When I attended elementary school way back in the 1960s, Cherokee County had a population of less than 25,000 people and when I graduated Cherokee High in 1970 only 31,000 called our county home.
When the 2019-2020 school year kicked off last week more than 42,000 students walked the halls of county elementary, middle and high schools, an unbelievable 10,000 more students than our entire population was back then. Our population is now over 250,000, 10 times what it was when I was in elementary school.
As I sat listening to Cherokee County School Board Chairwoman Kyla Cromer talk to the Rotary Club of Canton Tuesday about this school year I was struck with how much things have changed for our students, and also how much they remain the same.
I was also reminded of the mammoth job our educators have to transport, feed and educate all those students, and to do it at the absolute highest level of success.
It made me proud to call Cherokee County my home.
One of the new endeavors Cromer talked about was the Social and Emotional Learning program started this year and headed by native and former Cherokee High principal Debra Murdock.
The program is designed to help put focus on letting our young people know they are not just numbers in the classroom, and that teachers and all those in the school system care about their emotional well-being and their individual paths to success.
In a world of increasing pressure for high achievement, peer pressure through social media and other means and changing world values, it is wonderful that the school administration recognizes the need to go back to the basics of caring for the child.
We had that when I was growing up. But those times were so much simpler. Most of our mothers did not work. Those who did had grandmothers and grandfathers, aunts and uncles to help look after their children until they could get home.
Almost everyone had extended family nearby. Back in those days everyone really did know everyone. Most people worked right in the community, and of those who did commute out, most went to Lockheed to work and knew each other there.
Neighbors took care of neighbors, and watched out for each other’s children. People just seemed to connect more back then face to face.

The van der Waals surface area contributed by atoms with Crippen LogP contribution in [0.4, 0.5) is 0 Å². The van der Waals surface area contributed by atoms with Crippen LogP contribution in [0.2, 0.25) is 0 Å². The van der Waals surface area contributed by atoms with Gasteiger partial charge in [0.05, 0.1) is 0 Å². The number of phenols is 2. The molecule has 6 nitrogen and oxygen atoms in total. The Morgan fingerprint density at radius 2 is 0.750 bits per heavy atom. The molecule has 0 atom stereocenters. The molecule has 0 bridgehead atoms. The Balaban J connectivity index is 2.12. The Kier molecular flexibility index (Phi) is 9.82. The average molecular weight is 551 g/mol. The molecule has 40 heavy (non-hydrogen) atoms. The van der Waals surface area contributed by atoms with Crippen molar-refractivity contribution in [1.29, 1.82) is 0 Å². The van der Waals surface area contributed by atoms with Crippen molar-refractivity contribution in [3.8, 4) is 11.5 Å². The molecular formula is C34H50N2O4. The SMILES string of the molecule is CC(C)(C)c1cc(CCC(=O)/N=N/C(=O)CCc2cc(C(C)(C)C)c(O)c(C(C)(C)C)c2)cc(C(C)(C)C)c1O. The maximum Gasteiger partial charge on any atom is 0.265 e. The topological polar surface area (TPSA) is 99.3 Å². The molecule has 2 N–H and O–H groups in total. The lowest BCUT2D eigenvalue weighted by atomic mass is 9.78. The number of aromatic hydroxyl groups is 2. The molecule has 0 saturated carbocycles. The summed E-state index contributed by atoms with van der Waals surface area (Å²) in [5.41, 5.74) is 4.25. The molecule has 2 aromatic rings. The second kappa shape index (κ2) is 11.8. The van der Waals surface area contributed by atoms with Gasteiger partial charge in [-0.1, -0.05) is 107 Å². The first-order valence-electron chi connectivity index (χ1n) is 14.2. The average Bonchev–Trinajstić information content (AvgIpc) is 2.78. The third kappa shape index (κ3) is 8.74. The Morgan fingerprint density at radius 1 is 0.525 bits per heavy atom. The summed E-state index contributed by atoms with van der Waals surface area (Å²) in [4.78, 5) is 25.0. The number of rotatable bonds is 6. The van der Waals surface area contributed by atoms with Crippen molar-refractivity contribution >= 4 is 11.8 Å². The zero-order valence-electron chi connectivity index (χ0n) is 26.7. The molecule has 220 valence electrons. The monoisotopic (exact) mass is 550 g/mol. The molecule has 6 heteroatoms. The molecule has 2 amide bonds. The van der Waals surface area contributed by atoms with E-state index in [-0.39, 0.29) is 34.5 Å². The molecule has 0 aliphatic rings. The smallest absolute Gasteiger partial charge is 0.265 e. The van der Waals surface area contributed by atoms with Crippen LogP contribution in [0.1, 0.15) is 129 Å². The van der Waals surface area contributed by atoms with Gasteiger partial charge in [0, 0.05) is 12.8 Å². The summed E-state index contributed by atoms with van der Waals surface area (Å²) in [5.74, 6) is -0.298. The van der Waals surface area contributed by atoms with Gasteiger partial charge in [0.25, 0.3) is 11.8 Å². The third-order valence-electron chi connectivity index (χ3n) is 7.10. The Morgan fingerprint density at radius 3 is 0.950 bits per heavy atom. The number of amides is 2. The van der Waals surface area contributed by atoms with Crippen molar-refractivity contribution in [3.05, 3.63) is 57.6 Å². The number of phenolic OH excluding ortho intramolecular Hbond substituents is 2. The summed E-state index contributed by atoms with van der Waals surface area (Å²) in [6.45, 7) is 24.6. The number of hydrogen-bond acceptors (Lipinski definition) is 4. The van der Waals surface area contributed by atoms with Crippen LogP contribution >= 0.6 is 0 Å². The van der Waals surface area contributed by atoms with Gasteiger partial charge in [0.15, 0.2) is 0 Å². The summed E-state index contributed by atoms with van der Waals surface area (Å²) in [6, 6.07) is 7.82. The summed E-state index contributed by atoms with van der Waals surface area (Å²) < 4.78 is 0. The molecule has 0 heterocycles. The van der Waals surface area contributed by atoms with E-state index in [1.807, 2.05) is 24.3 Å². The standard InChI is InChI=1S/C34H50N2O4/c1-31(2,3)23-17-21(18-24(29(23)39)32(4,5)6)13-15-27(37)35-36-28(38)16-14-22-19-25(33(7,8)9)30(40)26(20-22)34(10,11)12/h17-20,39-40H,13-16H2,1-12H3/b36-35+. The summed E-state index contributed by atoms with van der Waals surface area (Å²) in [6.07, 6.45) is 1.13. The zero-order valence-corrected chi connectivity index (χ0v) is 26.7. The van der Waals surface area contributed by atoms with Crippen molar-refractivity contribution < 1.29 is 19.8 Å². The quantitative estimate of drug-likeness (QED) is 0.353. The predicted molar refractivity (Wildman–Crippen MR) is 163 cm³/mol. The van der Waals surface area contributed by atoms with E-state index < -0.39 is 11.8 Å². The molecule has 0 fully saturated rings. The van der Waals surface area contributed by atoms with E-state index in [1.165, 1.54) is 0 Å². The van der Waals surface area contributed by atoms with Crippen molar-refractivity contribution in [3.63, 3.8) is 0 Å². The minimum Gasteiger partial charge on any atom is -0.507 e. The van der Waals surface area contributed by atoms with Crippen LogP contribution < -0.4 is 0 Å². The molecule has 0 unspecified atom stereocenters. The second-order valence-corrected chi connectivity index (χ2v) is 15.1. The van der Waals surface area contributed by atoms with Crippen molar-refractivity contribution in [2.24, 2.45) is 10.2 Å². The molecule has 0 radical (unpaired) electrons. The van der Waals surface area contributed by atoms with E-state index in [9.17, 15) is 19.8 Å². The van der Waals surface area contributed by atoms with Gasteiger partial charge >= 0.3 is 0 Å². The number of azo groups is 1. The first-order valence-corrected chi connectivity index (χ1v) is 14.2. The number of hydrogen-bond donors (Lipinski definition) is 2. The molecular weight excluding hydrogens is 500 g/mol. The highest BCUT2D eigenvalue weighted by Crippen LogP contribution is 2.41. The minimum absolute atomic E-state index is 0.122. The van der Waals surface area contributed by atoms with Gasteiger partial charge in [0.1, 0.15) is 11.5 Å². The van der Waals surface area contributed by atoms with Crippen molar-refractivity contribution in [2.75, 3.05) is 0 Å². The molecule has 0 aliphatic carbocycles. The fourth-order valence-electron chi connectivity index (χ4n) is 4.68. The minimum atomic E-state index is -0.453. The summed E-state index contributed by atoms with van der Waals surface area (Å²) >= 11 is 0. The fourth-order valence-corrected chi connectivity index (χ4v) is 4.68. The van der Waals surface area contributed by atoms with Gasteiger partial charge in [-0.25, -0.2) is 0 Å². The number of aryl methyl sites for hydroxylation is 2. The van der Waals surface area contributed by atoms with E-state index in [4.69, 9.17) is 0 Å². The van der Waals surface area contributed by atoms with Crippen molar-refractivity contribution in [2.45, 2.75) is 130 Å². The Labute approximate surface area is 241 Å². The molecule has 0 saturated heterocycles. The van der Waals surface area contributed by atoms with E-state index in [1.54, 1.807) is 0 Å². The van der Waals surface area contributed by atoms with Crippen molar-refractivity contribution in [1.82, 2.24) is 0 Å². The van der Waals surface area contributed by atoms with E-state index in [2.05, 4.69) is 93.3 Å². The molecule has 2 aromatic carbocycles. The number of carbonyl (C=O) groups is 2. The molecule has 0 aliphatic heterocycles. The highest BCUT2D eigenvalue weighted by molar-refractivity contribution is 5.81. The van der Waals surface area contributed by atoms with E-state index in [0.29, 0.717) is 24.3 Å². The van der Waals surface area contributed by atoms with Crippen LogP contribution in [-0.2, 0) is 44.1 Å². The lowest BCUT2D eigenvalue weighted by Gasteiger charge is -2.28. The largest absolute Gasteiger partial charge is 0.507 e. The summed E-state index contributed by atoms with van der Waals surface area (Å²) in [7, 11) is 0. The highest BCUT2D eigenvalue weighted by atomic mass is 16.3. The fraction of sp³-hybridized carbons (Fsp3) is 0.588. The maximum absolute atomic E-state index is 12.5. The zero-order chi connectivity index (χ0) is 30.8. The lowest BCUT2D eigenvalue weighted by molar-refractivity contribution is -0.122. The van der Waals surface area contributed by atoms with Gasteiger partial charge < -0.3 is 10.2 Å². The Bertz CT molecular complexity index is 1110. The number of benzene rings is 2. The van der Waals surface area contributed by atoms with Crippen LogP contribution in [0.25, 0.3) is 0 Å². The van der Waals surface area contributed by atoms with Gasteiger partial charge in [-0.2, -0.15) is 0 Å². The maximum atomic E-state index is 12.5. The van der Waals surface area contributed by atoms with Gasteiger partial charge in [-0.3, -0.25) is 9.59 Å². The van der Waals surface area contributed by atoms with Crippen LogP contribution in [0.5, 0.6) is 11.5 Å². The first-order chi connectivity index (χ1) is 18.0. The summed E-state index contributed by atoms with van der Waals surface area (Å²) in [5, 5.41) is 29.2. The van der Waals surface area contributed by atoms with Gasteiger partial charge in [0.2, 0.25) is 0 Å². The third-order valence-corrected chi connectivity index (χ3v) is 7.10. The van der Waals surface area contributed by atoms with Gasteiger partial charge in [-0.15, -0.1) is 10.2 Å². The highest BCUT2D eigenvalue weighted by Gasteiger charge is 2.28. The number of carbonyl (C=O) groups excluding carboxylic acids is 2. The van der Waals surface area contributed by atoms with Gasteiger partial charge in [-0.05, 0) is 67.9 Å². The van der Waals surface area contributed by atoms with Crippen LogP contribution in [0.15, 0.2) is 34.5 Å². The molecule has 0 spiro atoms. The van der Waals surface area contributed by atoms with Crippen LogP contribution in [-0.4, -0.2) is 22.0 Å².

Of course, that doesn’t mean there were no children who struggled in different ways, whether from not enough to eat at home to disciplinary problems, but somehow we all seemed to circle around more to let folks know we cared and understood.
But it was Cromer’s remarks about school lunches and nutrition that most transported me back to those days when I was growing up in small town Canton.
This school year, statistics from the Cherokee County School System show that 5 million meals will be served.
Cromer told us about the School Nutrition program under the direction of Tina Farmer, and how much lunches have improved since the good old days.
She mentioned how when we were all growing up we all seemed to have at least one meal a week that was sort of a mystery meat, no matter where in the country we lived.
These days in Cherokee County students are eating such nutritious dishes as kale salad, honey lime rainbow fruit salad, black bean corn salsa, or Tex-Mex quinoa bowl. There are even recipes on the county school website for those who want to make them at home.
Menus for the month are published online so that students can know what to expect.
Back when I was a student, we just filed into the cafeteria in a neat line and found out what we were eating that day. Lunches cost 35 cents and I think those who didn’t have the means to pay were just sort of waved on through. Everyone ate.
The lunchroom manager at Canton Elementary was Mrs. Fanny Bell. She was a relative of mine, and lived just down Main Street from my grandmother.
She stood there at the front of the lunchroom every single day. She was always immaculately put together with her hair up in a sort of French twist, if I remember correctly. And she seemed to know every student by name.
Our lunches were hardy. I had not even heard of fast food back in those days. We didn’t have anything like that in Canton until I was in high school.
We were all used to eating a well-rounded but unimaginative meat, starch and vegetable diet, cooked at home by our mothers and at school by the lunchroom staff. We ate a lot of pinto beans, turnip greens, cornbread and chicken, as I remember.
I do remember that we always had fish on Fridays. I assume it was because of religious dietary concerns, but everyone I knew was either Baptist or Methodist, and as far as I could tell all that really dictated was whether you could drink alcoholic beverages in public or not.
I have heard so many former students over the years talk about how much the lunchroom staff always meant to them, how a warm smile and a friendly greeting always meant just as much as the food served up.
These days, a lot of new things are cooking in our school system, helping to make it the best it can be.
Most of all, there is a new emphasis on caring about the individual student’s well-being and that is the best news of all.